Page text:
By Stu Bristol
With striped bass still off the beaches in numbers and fall lakes and ponds heating up again, why would any angler in his/her right mind head into the backwater streams in search of a limit of five brook trout? Here in southern Maine anglers are spoiled with the amount of fishing opportunities year-round.
There was a time that all brook and stream fishing ended after august 15. Today anglers may fish brook and streams until October 1. That said, live and natural baits are prohibited so anglers need to rely on artificial lures or flys.
Not a fly angler, you say? Brook and stream fishing in August and September provides plenty of action for even novice fly chuckers. In fact, due to the short casts and abundance of insects that fall of the shorelines the need for anglers to get technical is greatly diminished.
After much searching, I found a 4-foot, 6-inch Shakespeare Microspin P46 ultralight spinning rod with a stiff butt and fast tip. I can see the fly anglers grimace at the thought, but I put together a 5-weight floating flyline and reel with a tapered leader of around 4-5 feet. I’ve searched for a short fly rod with the same qualities but came up empty or with an empty wallet.
I wound a strip of white electrical tape on the rod, 6-inches apart to use as a minimum measuring device. You still have the option of catch and release but 7-10 inch trout make for a tasty meal.
I also have no need for my usual fly vest with a million pockets (and flies). I found a cheap fanny pack that also has a pouch for a bottle of water. In this pack I can fit a couple fly boxes some bug dope, snacks a plastic bag to carry home my catch. There is also room for a small first aid kit, matches and fire starter, Of course, include fly dope although the fall bugs can hold a candle to black flies and mosquitos in June.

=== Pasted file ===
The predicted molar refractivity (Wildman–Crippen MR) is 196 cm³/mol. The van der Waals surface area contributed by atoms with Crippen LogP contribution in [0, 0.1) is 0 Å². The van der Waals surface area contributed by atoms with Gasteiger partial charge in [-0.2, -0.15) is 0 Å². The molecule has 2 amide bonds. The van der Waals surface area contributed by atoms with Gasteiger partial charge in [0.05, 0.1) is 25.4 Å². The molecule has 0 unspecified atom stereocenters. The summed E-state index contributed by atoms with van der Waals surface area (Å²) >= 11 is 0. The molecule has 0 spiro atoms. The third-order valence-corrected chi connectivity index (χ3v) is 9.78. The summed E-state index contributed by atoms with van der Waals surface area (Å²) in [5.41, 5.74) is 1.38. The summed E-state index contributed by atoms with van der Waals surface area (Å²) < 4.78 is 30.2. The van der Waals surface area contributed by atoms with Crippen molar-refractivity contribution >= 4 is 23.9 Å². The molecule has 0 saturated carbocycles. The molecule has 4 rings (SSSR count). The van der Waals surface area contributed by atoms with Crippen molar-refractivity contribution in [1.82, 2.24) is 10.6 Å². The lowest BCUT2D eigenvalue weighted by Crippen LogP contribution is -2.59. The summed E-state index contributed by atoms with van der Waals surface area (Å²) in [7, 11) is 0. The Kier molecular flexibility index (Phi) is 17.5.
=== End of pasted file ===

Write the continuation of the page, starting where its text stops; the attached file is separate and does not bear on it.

I still wear light colored clothing and band the pants leg above the boot to stop ticks from finding their way up my body. Actually, I also wear trousers and shirts that are sprayed with Permathrin to guard against ticks.
Due to the low water conditions in the fall, I employ my usual springtime tactic of fishing up the stream rather than down. Low water allows fish to see predators like me more clearly. Even with my stubby pole I can cast a fly about 15-20 feet up the stream and mend the line as the lure tumbles back toward me. This is similar to nymphing in the springtime.
Back to the experienced fly guys for just a minute to describe some of the flies and lures I use for fall brookies. Bugs that fall out of the sky or streamside are called “terrestrials” because they live on land rather than the bugs trout crave that emerge and hatch from the stream bottom.
I’ve been fly-fishing for decades and I still don’t believe trout are so fussy they eat only one kind of bug that floats by. If your offering looks and acts like food the brook trout will go for it. Other species of trout may be fussier but brookies are known to wolf down anything that looks edible.
The two most important features in a trout stream are the “plunge pool” and the “tail-out.” In the springtime when the water flow is higher, trout will be found under undercut stream banks and logs and in the fast-moving riffles and runs.
Fishing up the stream allows me to toss my offering toward but not into the plunge pool and allow it to float downstream in a natural fashion. Trout waiting in the tail-out have their nose headed upstream, looking for fast food.
Looking into my flybox you will see an assortment of bug imitations, a few small minnow copies and two or three 1/16 to 1/32 ounce Mepps style spinners. Many of these have no name as I tied them myself. Some of the popular Maine fall flies include the Mickey Finn, Maple Syrup Black nose dace, ants, hoppers wooly buggers and muddler minnows.
In larger pools you can search the pool by casting a tiny dardevle spoon or Al’s Goldfish. Remember, most of these streams have not been fished all summer due to the ease of striped bass and freshwater pond fishing so you could hook into a sizeable trout.
Backwoods streams are fun in late summer but don’t overlook the roadside culverts. I do well checking out the many streams that cross the interstate or major highways. Many of the brook trout are stocked at these easy access points and grow all summer unmolested.
Fall angling is like eating at all all-day buffet. So many choices so you just go for your favorite foods and the salad gets passed by.
Stu Bristol is a Master Maine Guide and Outdoor Writer. His columns and features have been published nationwide for nearly 60 years. Inducted into NE Wild Turkey Hunting Hall of Fame in 2019. He operates Orion Guide Service in Southern Maine and makes custom game calls at www.deadlyimpostergamecalls.com
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